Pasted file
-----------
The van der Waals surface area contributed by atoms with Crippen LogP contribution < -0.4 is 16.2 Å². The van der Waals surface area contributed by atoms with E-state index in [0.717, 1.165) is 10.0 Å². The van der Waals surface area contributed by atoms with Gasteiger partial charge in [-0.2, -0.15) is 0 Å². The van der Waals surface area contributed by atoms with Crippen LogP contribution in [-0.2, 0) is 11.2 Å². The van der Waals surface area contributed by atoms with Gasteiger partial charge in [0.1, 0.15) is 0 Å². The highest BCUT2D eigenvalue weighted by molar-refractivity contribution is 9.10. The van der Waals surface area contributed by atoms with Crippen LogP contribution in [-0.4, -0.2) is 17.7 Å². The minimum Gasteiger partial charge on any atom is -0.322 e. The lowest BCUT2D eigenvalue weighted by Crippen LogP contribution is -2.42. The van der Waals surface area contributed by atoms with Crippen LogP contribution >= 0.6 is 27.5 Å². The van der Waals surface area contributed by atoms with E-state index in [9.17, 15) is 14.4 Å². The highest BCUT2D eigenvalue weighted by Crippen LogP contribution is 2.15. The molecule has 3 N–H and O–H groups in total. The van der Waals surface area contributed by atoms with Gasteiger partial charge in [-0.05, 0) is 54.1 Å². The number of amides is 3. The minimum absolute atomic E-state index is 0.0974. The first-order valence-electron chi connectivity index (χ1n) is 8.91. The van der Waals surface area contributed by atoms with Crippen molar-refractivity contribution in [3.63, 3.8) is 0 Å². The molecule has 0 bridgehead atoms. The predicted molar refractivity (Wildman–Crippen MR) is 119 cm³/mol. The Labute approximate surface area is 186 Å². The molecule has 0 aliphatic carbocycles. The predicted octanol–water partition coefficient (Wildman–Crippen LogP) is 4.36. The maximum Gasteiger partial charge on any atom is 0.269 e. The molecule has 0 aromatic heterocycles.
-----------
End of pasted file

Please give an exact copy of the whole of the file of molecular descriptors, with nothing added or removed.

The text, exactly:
The van der Waals surface area contributed by atoms with Crippen LogP contribution < -0.4 is 16.2 Å². The van der Waals surface area contributed by atoms with E-state index in [0.717, 1.165) is 10.0 Å². The van der Waals surface area contributed by atoms with Gasteiger partial charge in [-0.2, -0.15) is 0 Å². The van der Waals surface area contributed by atoms with Crippen LogP contribution in [-0.2, 0) is 11.2 Å². The van der Waals surface area contributed by atoms with Gasteiger partial charge in [0.1, 0.15) is 0 Å². The highest BCUT2D eigenvalue weighted by molar-refractivity contribution is 9.10. The van der Waals surface area contributed by atoms with Crippen LogP contribution in [-0.4, -0.2) is 17.7 Å². The minimum Gasteiger partial charge on any atom is -0.322 e. The lowest BCUT2D eigenvalue weighted by Crippen LogP contribution is -2.42. The van der Waals surface area contributed by atoms with Crippen LogP contribution >= 0.6 is 27.5 Å². The van der Waals surface area contributed by atoms with E-state index in [9.17, 15) is 14.4 Å². The highest BCUT2D eigenvalue weighted by Crippen LogP contribution is 2.15. The molecule has 3 N–H and O–H groups in total. The van der Waals surface area contributed by atoms with Gasteiger partial charge in [-0.05, 0) is 54.1 Å². The number of amides is 3. The minimum absolute atomic E-state index is 0.0974. The first-order valence-electron chi connectivity index (χ1n) is 8.91. The van der Waals surface area contributed by atoms with Crippen molar-refractivity contribution in [3.63, 3.8) is 0 Å². The molecule has 0 bridgehead atoms. The predicted molar refractivity (Wildman–Crippen MR) is 119 cm³/mol. The Labute approximate surface area is 186 Å². The molecule has 0 aliphatic carbocycles. The predicted octanol–water partition coefficient (Wildman–Crippen LogP) is 4.36. The maximum Gasteiger partial charge on any atom is 0.269 e. The molecule has 0 aromatic heterocycles.